I’ve been working a 12 hour shift at night as part of a training exercise. The worst part about working from 8 p.m. to 8 a.m. is the television. As I was sitting around today and yesterday trying to find something to watch on TV relating to football while I surf NFL news sites and blogs, I found that the only two sports channels I have in my hotel room are ESPN and ESPN2. ESPN used to be my favorite network as a kid growing up and as such, I watched it religiously. These days, ESPN is closer to MTV than the ESPN of old in the sense that it only spends time focusing on iconic sports figures and franchises, such as the Yankees, the Cowboys, T.O., Brett Favre, and the current “it” team(s). Oh, and when I say spending time, I mean spends about 23.5 hours a day (no quality control is perfect, though; every once in a while the little guys sneak on the network).
The last two days have been especially brutal because a certain drama queen decided to retire. I don’t care whether Brett Favre is a great guy or Satan, or if he made a mistake by going to the Jets for a year. I just want him to go away. As I was in the process of loathing Jim Rome, Ed Werder, Chris Mortenson and everyone on NFL Live for dedicating ALL 30 minutes to inflating Favre’s head even more, something occurred to me. This could actually help the Texans immensely.
When Brett Favre strode into Manhattan and the city was abuzz with Super Bowl aspirations, former Jets coach Eric Mangini and general manager Mike Tannenbaum saw that they had one too many QBs, so they decided to send the perennially injured Chad Pennington packing, who eventually found his way to divisional opponent Miami. That turned out not to be the best decision in the world as the Dolphins beat the Jets in Week 17 and in doing so, won the AFC East. The bigger issue now is that with Favre’s retirement, the number one QB on the Jets' depth chart is Kellen Clemons. By trading for Favre in the first place, the Jets showed that they didn’t believe enough in Clemons as a quarterback to make him the starter, so you have to assume the same is true today. Which means they need a new QB (yes, I can put 2 and 2 together, I know I’m special).
So how does this help us? Very simply, there is a shortage of starting caliber QBs available this year, both in the draft and free agency. In fact, there are more teams that need a QB than quality QB prospects. This is what we like to call a Seller’s Market because there is more demand than supply. The main thing that helps us is that several of the teams that need or desire a QB fall after the fifteenth pick of the draft, otherwise known as the Houston Texans first round selection.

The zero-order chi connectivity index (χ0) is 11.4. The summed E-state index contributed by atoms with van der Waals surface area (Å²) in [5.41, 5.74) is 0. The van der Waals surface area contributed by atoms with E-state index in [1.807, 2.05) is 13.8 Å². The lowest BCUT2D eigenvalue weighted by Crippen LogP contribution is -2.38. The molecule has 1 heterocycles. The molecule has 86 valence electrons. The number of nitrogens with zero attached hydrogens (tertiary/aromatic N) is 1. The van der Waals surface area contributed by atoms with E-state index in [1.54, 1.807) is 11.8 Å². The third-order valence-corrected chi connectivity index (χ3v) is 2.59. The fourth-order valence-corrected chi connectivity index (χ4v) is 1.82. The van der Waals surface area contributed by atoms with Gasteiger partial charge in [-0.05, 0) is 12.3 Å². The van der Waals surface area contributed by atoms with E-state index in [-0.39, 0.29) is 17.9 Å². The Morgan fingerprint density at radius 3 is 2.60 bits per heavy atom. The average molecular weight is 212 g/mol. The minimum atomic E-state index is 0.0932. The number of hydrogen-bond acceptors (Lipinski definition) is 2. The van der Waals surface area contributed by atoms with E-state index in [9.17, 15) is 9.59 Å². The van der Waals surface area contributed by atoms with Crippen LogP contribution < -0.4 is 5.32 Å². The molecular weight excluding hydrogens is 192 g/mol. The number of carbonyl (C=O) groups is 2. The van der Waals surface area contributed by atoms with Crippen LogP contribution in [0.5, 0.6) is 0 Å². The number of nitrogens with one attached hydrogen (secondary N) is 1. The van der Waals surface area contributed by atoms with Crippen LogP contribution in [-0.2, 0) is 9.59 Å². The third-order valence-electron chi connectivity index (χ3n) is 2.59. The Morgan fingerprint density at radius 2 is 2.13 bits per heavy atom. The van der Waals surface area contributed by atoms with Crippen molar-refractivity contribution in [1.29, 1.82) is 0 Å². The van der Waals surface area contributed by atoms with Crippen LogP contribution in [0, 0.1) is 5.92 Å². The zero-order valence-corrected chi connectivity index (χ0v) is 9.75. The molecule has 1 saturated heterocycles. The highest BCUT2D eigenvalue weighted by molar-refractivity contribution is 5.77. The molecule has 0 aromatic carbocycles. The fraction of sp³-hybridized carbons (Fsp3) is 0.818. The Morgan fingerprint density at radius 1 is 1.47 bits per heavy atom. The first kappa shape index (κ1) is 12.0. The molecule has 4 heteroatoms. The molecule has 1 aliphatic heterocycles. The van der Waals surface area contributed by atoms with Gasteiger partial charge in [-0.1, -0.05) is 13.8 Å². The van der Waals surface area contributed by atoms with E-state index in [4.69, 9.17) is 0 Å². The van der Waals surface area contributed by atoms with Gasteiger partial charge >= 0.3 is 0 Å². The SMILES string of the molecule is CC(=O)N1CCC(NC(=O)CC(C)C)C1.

Usually you get differing opinions from so-called draft experts, but one thing you see pretty unanimously this year is that there are only three QBs worth taking in the first round: Matthew Stafford, Mark Sanchez and Josh Freeman. Many people believe that Detroit will make Stafford the number one overall pick because they can take him at one and then take another position of need later in the round, thanks to Jerry Jones giving them Dallas' first round selection. There are many differing opinions about Mark Sanchez’s selection, ranging from Seattle with the fourth overall pick, San Francisco with the tenth, and/or Washington with the thirteenth. Almost all mock drafts I’ve seen, however, have Sanchez being selected before us at 15, which I feel is realistic. So that leaves just Freeman for the Jets at 17. If one of those teams in the market for a QB decides that they can’t live without Freeman, this could be our ticket to trading down and receiving extra draft picks.
There are three different teams that I can envision trading with us to select Freeman. Using the same table as I did before, I will estimate the return for our pick and discuss what the pros and cons are for each below: